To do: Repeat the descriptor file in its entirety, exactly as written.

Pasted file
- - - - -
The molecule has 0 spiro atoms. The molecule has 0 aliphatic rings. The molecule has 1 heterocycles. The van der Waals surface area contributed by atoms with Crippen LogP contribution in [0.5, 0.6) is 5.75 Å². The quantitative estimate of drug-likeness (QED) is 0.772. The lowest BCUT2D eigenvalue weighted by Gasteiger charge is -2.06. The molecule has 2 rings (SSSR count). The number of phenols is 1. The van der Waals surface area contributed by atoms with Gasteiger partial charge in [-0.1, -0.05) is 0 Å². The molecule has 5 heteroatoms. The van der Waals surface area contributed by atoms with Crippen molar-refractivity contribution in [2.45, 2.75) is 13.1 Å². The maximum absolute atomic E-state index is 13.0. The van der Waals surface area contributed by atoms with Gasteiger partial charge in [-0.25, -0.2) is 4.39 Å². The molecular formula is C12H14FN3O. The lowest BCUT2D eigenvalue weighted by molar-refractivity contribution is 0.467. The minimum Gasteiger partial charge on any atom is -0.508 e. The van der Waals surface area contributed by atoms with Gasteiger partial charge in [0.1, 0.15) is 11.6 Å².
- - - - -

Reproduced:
The molecule has 0 spiro atoms. The molecule has 0 aliphatic rings. The molecule has 1 heterocycles. The van der Waals surface area contributed by atoms with Crippen LogP contribution in [0.5, 0.6) is 5.75 Å². The quantitative estimate of drug-likeness (QED) is 0.772. The lowest BCUT2D eigenvalue weighted by Gasteiger charge is -2.06. The molecule has 2 rings (SSSR count). The number of phenols is 1. The van der Waals surface area contributed by atoms with Gasteiger partial charge in [-0.1, -0.05) is 0 Å². The molecule has 5 heteroatoms. The van der Waals surface area contributed by atoms with Crippen molar-refractivity contribution in [2.45, 2.75) is 13.1 Å². The maximum absolute atomic E-state index is 13.0. The van der Waals surface area contributed by atoms with Gasteiger partial charge in [-0.25, -0.2) is 4.39 Å². The molecular formula is C12H14FN3O. The lowest BCUT2D eigenvalue weighted by molar-refractivity contribution is 0.467. The minimum Gasteiger partial charge on any atom is -0.508 e. The van der Waals surface area contributed by atoms with Gasteiger partial charge in [0.1, 0.15) is 11.6 Å².